Posted by John Chiaramonte on Jan 8, 2018 4:00:00 PM

Swatting, the practice of falsely reporting an emergency to elicit a response from a police department’s special weapons and tactics (SWAT) team, is not a new phenomenon for the 911 community.

What is new is that a death has occurred as a result of a swatting incident.

On December 28, 2017, a dispute between online gamers turned ugly. Media reports say that one group, seeking retribution for some perceived wrongdoing, contacted a known swatter in Los Angeles and convinced him to act on their behalf. The swatter placed a call, spoofing his telephone number, to an administrative line at city hall in Wichita, Kansas, and a security guard transferred the call to 911. The caller told the 911 telecommunicator that he had shot his father in the head, was holding his mother and sister at gunpoint, had doused the house with gasoline, and was contemplating setting the building ablaze.

The telecommunicator dispatched a police response to the address provided by the caller. When police arrived, a 27-year-old man answered the door, and immediately was told to raise his hands and walk toward the officers. Regrettably, he lowered his hands to his waist, and an officer found the action threatening enough to fire a single shot at the man, killing him.

When one stops to mull this for a moment, especially considering the type of response that is dispatched to such incidents, it seems amazing that a swatting death has not happened before.

As if this event wasn’t tragic enough, the man had nothing to do with the online gaming dispute. In fact, he reportedly wasn’t a gamer at all—the swatter had provided a wrong address for the actual swatting target.

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Topics: Industry News, Operations, Public Safety Technology

A Look Back at 2017's Most Read Stories on MCP Insights

Posted by Morgan Sava on Dec 21, 2017 9:00:00 AM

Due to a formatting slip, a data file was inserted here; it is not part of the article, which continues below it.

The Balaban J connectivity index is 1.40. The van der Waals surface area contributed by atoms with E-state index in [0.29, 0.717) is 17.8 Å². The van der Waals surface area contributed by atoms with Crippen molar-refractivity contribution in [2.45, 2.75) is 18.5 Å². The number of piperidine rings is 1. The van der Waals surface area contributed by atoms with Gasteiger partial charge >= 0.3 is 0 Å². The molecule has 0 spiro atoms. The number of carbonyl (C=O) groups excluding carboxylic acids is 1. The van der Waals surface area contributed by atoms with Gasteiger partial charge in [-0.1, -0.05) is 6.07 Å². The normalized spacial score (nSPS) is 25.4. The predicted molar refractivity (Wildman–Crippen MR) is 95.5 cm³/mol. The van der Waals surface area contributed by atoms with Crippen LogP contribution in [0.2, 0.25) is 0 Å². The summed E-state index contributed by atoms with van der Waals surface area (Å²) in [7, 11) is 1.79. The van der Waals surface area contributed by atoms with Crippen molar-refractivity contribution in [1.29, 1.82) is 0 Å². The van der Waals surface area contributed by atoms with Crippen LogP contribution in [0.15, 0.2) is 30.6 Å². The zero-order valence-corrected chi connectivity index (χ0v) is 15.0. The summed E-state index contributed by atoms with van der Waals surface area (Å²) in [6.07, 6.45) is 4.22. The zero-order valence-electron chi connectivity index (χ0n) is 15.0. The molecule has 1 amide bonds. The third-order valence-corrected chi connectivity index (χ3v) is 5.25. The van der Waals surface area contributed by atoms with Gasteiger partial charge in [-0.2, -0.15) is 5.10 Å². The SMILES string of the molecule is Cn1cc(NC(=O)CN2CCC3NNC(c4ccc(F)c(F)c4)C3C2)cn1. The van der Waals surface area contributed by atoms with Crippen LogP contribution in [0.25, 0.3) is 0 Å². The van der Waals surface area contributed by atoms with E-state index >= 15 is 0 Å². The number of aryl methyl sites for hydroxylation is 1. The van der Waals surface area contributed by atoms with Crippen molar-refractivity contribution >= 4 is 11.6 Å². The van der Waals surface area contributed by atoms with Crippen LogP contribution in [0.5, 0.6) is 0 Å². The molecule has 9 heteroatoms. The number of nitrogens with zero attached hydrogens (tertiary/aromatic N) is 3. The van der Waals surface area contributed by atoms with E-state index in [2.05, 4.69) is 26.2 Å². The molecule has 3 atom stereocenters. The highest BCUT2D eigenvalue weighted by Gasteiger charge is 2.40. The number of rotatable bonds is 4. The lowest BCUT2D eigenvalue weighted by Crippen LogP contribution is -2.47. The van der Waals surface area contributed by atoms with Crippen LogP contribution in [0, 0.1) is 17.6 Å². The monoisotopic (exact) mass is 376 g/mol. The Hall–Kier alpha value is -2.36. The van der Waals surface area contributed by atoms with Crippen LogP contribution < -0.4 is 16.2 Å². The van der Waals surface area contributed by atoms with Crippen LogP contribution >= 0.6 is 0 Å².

This past year, we launched an online repository of articles called MCP Insights. Our vision was to create a destination for public safety communications and government leaders to expand their knowledge, stay abreast of emerging trends within the industry and hear about new ideas that will help to advance the industry and ultimately, improve emergency response outcomes.

This article features the most shared posts among our readership this past year. Read on to learn more, and while you’re at it, subscribe to receive notifications when a new MCP Insight is released.

A Massive Outage that Affected PSAPs Across the US

In March 2017, an extensive outage impacted 911 service in a number of states. It revealed the need for increased communication among service providers during outages and similar incidents, but it also reminded us that PSAPs should take proactive steps to soften the impacts of unpredictable outages, beginning with an extensive refresh and review of their policies and procedures, as well as testing.

“Sunny-day” outages, like the one that occurred in March, is just another example of why the public safety communications sector needs to push forward with Next Generation 911 (NG911).

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Topics: Industry News, Public Safety Technology

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MCP Insights by Mission Critical Partners is the online destination for public safety leaders to expand their knowledge, stay abreast of trends, and discover innovative ideas to help implement change that will advance the industry... Because the mission matters.